NIH partnership to improve clinical trials for Parkinson’s disease
The NIH is teaming with the government, biopharmaceutical, life science and non-profit organisations to overcome obstacles and increase success for advancing promising treatments for PD…
The National Institutes of Health is teaming with the government, biopharmaceutical, life science and non-profit organisations to overcome obstacles and increase success for advancing promising treatments for Parkinson’s disease (PD). Part of the NIH Accelerating Medicines Partnership (AMP), AMP PD will focus on identifying and validating promising markers of the disease called biomarkers that may be useful in tracking the progression of PD and could serve as biological targets for the development of new drugs.
“Advancing treatments for Parkinson’s disease is hampered by insufficient understanding of biological networks; drugs aimed at seemingly promising therapeutic targets fail in clinical trials,” said NIH Director Dr Francis S. Collins, “By combining our expertise and resources, AMP PD partners hope to increase our collective odds of success in accelerating the development of effective treatments for a million Americans who suffer from this debilitating disease.”
Parkinson’s disease is a chronic and progressive neurological disorder that largely affects movement and balance, although a subset of people with PD also exhibits cognitive deficits. Due to increased life expectancies worldwide, the number of people with PD is expected to nearly double by the year 2030, which will lead to a significant increase in health care costs. Despite considerable ongoing translational and clinical research efforts, no disease-modifying drugs have yet been approved for PD.
AMP PD partners include Celgene, Summit, New Jersey; GlaxoSmithKline, Philadelphia; The Michael J. Fox Foundation for Parkinson’s Research (MJFF), New York; Pfizer, New York; Sanofi, Bridgewater, New Jersey; and Verily, South San Francisco, California. These organisations will invest a combined total of $12 million over five years through the Foundation for the National Institutes of Health (FNIH), which will manage the project. This total includes $2 million of in-kind contributions in software and services from Verily. NIH’s National Institute of Neurological Disorders and Stroke (NINDS) will match the private sector funds with an additional $12 million contribution, pending availability of funds. The U.S. Food and Drug Administration will also be a critical partner in providing regulatory guidance.
“There is a wealth of biosamples and data already collected by NIH and MJFF from people with Parkinson’s disease,” said NINDS Director Dr Walter Koroshetz, “Sharing resources from public-private partnerships to generate and analyse ‘big data’ made available through AMP may be our greatest opportunity for accelerating the pace of discovery for translation into more effective treatments for PD.”
A key benefit of these studies will be access to the AMP PD Knowledge Portal. With its development supported in kind through Verily, the Knowledge Portal will enable the sharing of de-identified data and findings among all the AMP PD partners and the entire research community. The partners will analyse combined datasets from more than 3,000 PD cases and 1,700 healthy controls from studies funded by NINDS and MJFF, including the Parkinson’s Progression Markers Initiative.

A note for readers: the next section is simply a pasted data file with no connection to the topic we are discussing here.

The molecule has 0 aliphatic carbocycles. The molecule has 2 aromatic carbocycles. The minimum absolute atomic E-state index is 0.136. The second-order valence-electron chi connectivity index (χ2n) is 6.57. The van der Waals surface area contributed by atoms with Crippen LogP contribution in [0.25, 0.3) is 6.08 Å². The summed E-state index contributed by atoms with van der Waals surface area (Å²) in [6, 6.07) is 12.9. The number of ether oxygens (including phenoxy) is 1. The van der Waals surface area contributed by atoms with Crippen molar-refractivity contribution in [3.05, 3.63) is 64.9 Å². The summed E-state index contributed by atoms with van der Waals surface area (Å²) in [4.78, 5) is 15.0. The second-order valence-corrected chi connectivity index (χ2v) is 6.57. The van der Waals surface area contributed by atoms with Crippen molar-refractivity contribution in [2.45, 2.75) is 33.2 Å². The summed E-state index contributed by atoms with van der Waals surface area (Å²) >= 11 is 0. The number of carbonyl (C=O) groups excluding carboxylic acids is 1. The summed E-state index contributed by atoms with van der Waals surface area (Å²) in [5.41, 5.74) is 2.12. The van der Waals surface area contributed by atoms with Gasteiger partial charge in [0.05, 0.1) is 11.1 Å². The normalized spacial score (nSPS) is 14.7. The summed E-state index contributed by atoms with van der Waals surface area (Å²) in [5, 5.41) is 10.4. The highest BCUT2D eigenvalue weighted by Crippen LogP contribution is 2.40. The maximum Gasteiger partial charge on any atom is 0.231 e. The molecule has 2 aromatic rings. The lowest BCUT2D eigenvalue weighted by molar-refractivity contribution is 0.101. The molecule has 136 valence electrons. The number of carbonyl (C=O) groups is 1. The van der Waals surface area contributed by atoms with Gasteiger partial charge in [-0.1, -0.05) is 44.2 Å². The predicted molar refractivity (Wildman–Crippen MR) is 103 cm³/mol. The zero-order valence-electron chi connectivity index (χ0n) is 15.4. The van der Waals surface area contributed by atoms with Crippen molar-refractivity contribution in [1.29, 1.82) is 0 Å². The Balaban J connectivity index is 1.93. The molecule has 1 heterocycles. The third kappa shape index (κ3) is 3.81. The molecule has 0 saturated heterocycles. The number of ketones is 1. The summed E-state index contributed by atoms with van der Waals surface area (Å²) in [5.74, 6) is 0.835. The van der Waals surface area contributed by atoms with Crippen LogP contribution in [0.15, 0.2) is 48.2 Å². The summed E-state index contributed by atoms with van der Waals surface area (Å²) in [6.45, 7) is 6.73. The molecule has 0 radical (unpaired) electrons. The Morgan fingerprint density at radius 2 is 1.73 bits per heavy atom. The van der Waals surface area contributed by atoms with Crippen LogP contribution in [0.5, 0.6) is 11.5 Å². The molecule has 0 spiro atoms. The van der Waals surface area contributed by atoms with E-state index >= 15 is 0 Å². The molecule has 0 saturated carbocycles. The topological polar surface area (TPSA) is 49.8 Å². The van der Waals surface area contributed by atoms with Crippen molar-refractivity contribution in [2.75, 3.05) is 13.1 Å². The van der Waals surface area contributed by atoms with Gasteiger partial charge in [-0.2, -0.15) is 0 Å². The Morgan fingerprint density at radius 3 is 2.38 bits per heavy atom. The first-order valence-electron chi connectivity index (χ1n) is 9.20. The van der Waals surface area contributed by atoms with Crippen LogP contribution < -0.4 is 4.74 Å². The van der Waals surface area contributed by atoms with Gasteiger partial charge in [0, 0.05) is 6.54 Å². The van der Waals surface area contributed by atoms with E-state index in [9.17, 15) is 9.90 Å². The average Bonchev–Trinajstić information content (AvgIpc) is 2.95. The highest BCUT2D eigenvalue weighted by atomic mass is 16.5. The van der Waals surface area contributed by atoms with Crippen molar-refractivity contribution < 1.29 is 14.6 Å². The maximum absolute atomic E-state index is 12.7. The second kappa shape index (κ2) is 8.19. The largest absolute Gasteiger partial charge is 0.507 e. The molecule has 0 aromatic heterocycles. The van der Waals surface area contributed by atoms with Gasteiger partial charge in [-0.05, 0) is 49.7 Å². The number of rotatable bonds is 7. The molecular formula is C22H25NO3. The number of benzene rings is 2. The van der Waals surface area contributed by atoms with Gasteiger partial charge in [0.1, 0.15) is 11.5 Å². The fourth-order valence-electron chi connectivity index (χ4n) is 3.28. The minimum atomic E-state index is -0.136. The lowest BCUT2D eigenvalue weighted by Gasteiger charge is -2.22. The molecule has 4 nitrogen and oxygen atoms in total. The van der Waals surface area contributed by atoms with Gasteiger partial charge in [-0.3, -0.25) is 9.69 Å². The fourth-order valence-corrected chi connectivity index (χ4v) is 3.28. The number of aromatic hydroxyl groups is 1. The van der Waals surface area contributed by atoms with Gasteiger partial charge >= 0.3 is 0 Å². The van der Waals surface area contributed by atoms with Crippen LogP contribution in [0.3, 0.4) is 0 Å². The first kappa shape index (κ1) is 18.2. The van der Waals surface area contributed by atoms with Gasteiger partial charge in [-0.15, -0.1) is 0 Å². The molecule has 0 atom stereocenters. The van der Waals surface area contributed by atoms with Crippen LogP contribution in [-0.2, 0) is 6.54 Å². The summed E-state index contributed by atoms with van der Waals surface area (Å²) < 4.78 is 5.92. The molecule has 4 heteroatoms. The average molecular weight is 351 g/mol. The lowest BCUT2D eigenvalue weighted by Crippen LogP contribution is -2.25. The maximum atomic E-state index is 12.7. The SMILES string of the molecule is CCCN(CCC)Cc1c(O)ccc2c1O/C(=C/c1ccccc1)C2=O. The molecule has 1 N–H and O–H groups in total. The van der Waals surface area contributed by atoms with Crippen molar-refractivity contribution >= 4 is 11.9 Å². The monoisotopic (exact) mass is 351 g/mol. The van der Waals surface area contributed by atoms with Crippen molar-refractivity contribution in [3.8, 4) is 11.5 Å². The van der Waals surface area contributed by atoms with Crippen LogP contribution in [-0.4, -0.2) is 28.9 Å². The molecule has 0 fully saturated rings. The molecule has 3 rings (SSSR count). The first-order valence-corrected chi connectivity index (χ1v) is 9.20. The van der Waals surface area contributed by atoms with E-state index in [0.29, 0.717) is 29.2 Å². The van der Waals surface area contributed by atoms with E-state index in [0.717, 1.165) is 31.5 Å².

The goal will be to determine which biomarkers show the most potential for predicting disease progression and prognosis. Results from these analyses will be shared via the Knowledge Portal, providing the opportunity to conduct genome-wide analyses on a scale that could not be performed by a single partner alone.
“The AMP PD Knowledge Portal will provide data storage, pipelines and visualization tools that could enable unique opportunities for data science solutions for human disease modelling and for the identification of the underlying biology related to PD pathogenesis,” said Dr Margaret Sutherland, NINDS program director and co-chair of the AMP PD Steering Committee.
Launched in 2014, AMP’s initial projects have focused on Alzheimer’s disease (AD), type 2 diabetes (T2D), and the autoimmune disorders rheumatoid arthritis and systemic lupus erythematosus (RA/Lupus). Some of the key accomplishments to date for AMP AD include the development of the AMP AD Knowledge Portal, public release of de-identified molecular datasets from multiple cognitive aging study populations and AD brain banks, development of network models for new drug target and biomarker discovery and collection of baseline Tau imaging scans in two AD prevention trials. T2D project accomplishments include the development of the T2D Knowledge Portal with publicly available de-identified datasets from many sources worldwide.
The RA/lupus project is beginning its phase 2 clinical work of analyzing data from RA synovium, a connective tissue that lines the surface of the synovial joint, and lupus kidney biopsies. AMP RA/Lupus plans to release it’s phase 1 de-identified data in the near future.
“The expansion of AMP into Parkinson’s disease is a testament to the success of this groundbreaking initiative that is radically changing the way we approach early-stage drug development,” said Dr Maria C. Freire, president and executive director of FNIH. “The FNIH is proud to play a role in this partnership by harnessing the collective capabilities and resources from the public and private sectors with the aim of advancing biomedical research and ultimately improving health.”